Disorderly Conduct refers to actions that recklessly cause annoyance, inconvenience, or alarm, to another person. It also refers to conduct where an intoxicated person presents a risk of physical harm to themselves or others. Disorderly Conduct carries a wide variety of conduct.
Disorderly Conduct means that a person has recklessly caused inconvenience, annoyance, or alarm by doing any of the following:
Engaging in fighting, in threatening harm to persons or property, or in violent or turbulent behavior;
Making unreasonable noise or an offensively coarse utterance, gesture, or display or communicating unwarranted and grossly abusive language to any person;
Insulting, taunting, or challenging another, under circumstances in which that conduct is likely to provoke a violent response;
Hindering or preventing the movement of persons on a public street, road, highway, or right-of-way, or to, from, within, or upon public or private property, so as to interfere with the rights of others, and by any act that serves no lawful and reasonable purpose of the offender;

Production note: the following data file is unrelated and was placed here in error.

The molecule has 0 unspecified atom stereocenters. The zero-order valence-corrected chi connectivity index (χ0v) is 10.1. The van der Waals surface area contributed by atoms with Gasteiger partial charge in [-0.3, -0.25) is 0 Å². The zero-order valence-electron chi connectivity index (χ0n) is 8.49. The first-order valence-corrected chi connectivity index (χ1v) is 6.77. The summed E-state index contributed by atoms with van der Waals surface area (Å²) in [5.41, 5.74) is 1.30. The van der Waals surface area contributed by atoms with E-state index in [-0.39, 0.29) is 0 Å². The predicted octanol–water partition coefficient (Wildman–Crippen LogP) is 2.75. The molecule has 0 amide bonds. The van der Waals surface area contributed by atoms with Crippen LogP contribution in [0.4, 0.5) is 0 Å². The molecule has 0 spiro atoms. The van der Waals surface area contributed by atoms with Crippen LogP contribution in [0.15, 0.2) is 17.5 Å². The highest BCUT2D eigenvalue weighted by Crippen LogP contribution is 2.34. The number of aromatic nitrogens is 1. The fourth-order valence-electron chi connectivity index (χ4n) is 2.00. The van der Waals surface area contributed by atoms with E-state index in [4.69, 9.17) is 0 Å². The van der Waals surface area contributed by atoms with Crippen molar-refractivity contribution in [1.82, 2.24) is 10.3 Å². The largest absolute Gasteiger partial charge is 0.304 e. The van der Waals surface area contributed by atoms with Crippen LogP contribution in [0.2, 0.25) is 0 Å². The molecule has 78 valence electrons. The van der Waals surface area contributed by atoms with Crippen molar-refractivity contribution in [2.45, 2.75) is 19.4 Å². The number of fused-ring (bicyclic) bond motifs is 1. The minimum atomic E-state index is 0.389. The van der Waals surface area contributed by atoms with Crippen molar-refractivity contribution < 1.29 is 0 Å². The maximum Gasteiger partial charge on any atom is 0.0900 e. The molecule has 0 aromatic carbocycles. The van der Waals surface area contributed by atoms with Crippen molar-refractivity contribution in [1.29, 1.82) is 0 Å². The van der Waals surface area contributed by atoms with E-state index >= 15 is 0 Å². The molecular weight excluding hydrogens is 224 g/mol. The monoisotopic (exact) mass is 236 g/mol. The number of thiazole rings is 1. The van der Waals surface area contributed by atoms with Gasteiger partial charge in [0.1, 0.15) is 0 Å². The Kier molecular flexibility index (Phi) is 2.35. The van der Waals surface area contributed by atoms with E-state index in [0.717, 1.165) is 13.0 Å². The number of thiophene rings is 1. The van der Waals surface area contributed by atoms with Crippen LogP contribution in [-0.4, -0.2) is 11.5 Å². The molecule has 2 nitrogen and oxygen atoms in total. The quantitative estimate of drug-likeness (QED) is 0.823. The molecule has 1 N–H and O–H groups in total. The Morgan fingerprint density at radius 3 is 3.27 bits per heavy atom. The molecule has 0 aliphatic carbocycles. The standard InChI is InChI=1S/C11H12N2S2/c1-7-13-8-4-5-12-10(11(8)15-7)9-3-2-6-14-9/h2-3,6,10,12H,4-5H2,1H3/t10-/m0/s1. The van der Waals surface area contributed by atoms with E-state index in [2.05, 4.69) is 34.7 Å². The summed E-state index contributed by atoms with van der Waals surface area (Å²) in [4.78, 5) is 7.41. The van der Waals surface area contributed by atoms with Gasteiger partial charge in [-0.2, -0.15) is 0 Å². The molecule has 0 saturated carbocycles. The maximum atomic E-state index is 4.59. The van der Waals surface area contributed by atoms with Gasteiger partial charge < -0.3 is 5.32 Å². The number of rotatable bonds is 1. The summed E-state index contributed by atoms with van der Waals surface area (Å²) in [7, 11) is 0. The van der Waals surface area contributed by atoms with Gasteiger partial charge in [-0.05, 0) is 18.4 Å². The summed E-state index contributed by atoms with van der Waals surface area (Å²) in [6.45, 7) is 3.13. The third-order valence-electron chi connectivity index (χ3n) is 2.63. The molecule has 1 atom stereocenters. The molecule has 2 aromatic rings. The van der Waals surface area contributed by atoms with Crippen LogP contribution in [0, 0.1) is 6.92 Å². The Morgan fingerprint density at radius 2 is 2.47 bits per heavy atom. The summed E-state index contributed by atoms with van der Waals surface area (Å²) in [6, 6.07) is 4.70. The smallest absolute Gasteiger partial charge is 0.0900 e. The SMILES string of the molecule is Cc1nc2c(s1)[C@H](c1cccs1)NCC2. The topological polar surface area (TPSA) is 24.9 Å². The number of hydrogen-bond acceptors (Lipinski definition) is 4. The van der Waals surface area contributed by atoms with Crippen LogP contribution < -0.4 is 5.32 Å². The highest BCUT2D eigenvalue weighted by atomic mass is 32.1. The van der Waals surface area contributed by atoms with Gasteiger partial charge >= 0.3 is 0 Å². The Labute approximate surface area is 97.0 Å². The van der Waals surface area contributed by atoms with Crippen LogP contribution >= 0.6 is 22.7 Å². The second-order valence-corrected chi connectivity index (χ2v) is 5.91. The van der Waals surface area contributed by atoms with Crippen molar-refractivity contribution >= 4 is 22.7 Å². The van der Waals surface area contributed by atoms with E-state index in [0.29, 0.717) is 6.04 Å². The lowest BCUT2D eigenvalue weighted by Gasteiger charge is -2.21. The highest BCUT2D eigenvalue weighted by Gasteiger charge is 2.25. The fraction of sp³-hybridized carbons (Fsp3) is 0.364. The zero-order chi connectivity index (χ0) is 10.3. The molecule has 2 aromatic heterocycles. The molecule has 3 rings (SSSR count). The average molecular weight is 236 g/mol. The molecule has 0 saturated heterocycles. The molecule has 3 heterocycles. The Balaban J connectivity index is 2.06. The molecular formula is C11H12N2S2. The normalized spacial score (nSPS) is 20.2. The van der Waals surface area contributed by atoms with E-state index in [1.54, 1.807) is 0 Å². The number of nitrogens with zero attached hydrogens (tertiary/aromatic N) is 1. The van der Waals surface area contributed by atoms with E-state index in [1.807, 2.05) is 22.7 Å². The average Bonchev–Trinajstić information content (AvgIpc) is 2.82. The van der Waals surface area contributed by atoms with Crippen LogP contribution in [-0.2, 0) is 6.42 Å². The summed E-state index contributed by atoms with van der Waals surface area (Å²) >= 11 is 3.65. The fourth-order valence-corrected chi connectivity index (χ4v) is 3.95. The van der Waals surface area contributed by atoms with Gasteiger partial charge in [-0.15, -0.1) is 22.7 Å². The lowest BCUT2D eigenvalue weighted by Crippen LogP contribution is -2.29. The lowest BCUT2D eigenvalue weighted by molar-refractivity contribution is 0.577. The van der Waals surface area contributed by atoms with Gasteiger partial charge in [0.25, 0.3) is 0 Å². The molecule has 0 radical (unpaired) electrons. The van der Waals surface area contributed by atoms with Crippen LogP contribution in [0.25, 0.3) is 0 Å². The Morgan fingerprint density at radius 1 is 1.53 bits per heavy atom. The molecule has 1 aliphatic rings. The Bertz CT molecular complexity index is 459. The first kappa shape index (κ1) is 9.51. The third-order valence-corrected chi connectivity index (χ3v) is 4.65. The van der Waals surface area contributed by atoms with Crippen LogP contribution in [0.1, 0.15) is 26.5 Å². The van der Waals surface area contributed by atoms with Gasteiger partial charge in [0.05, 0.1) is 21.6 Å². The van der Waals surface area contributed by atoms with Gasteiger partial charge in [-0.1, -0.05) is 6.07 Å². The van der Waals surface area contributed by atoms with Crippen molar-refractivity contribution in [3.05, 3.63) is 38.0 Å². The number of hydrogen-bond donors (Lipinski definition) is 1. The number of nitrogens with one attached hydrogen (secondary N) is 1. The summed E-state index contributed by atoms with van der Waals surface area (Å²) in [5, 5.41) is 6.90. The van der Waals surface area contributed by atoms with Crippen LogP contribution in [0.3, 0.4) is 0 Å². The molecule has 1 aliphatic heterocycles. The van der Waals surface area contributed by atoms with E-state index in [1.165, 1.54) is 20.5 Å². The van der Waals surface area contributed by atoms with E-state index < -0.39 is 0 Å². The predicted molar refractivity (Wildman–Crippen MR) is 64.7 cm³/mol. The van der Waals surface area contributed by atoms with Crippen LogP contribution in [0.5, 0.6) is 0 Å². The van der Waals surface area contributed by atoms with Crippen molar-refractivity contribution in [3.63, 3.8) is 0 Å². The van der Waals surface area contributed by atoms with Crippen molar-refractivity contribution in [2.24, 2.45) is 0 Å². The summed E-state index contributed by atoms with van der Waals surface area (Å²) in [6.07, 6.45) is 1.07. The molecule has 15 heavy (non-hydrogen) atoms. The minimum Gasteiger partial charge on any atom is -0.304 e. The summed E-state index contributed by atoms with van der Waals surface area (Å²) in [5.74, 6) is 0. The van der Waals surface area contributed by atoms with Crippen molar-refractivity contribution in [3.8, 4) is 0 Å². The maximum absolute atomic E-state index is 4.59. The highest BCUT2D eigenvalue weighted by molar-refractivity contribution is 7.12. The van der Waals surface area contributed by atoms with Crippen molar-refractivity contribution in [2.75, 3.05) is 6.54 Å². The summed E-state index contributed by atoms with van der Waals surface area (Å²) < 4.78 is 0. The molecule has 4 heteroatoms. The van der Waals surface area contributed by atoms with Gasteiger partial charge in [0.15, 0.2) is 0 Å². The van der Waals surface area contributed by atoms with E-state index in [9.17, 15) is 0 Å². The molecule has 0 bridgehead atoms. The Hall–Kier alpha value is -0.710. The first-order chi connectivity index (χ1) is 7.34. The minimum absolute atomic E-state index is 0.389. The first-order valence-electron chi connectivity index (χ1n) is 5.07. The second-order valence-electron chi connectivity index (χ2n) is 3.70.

Creating a condition that is physically offensive to persons or that presents a risk of physical harm to persons or property, by any act that serves no lawful and reasonable purpose of the offender.
It is also deemed "disorderly" for a person, while voluntarily intoxicated, to:
Engage in conduct in a public place or in the presence of 2 or more persons, which is likely to be offensive or to cause inconvenience, annoyance, or alarm to persons of ordinary sensibilities; or
Engage in conduct or create a condition that presents a risk of physical harm to the offender or another, or to the property of another.
Disorderly Conduct possible penalties:
M4 (misdemeanor of the fourth degree)
MM (minor misdemeanor)
Have you been charged with a disorderly conduct offense? Contact The Stavroff Law Firm today to learn about your rights and begin building your defense